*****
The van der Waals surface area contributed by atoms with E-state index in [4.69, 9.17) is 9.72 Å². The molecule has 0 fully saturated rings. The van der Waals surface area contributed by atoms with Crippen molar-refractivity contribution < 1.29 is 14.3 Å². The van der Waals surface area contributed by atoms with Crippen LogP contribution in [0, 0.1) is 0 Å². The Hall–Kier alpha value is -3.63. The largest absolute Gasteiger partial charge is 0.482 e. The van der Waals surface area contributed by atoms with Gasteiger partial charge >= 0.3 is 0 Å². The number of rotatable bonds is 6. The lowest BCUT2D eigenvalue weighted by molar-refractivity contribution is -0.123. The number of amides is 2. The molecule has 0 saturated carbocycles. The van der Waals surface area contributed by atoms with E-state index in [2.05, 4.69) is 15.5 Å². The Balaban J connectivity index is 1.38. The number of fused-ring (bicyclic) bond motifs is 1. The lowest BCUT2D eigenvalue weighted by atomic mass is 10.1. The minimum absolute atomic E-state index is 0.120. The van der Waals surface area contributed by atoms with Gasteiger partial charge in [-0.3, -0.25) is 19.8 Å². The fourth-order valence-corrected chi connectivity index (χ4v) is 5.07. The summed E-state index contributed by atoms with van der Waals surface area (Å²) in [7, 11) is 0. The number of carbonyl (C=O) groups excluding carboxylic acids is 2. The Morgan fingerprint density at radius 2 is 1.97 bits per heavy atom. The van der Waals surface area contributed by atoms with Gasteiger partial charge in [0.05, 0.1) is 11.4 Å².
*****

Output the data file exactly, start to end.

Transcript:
The van der Waals surface area contributed by atoms with E-state index in [4.69, 9.17) is 9.72 Å². The molecule has 0 fully saturated rings. The van der Waals surface area contributed by atoms with Crippen molar-refractivity contribution < 1.29 is 14.3 Å². The van der Waals surface area contributed by atoms with Crippen LogP contribution in [0, 0.1) is 0 Å². The Hall–Kier alpha value is -3.63. The largest absolute Gasteiger partial charge is 0.482 e. The van der Waals surface area contributed by atoms with Gasteiger partial charge >= 0.3 is 0 Å². The number of rotatable bonds is 6. The lowest BCUT2D eigenvalue weighted by molar-refractivity contribution is -0.123. The number of amides is 2. The molecule has 0 saturated carbocycles. The van der Waals surface area contributed by atoms with E-state index in [2.05, 4.69) is 15.5 Å². The Balaban J connectivity index is 1.38. The number of fused-ring (bicyclic) bond motifs is 1. The lowest BCUT2D eigenvalue weighted by atomic mass is 10.1. The minimum absolute atomic E-state index is 0.120. The van der Waals surface area contributed by atoms with Gasteiger partial charge in [-0.3, -0.25) is 19.8 Å². The fourth-order valence-corrected chi connectivity index (χ4v) is 5.07. The summed E-state index contributed by atoms with van der Waals surface area (Å²) in [7, 11) is 0. The number of carbonyl (C=O) groups excluding carboxylic acids is 2. The Morgan fingerprint density at radius 2 is 1.97 bits per heavy atom. The van der Waals surface area contributed by atoms with Gasteiger partial charge in [0.05, 0.1) is 11.4 Å².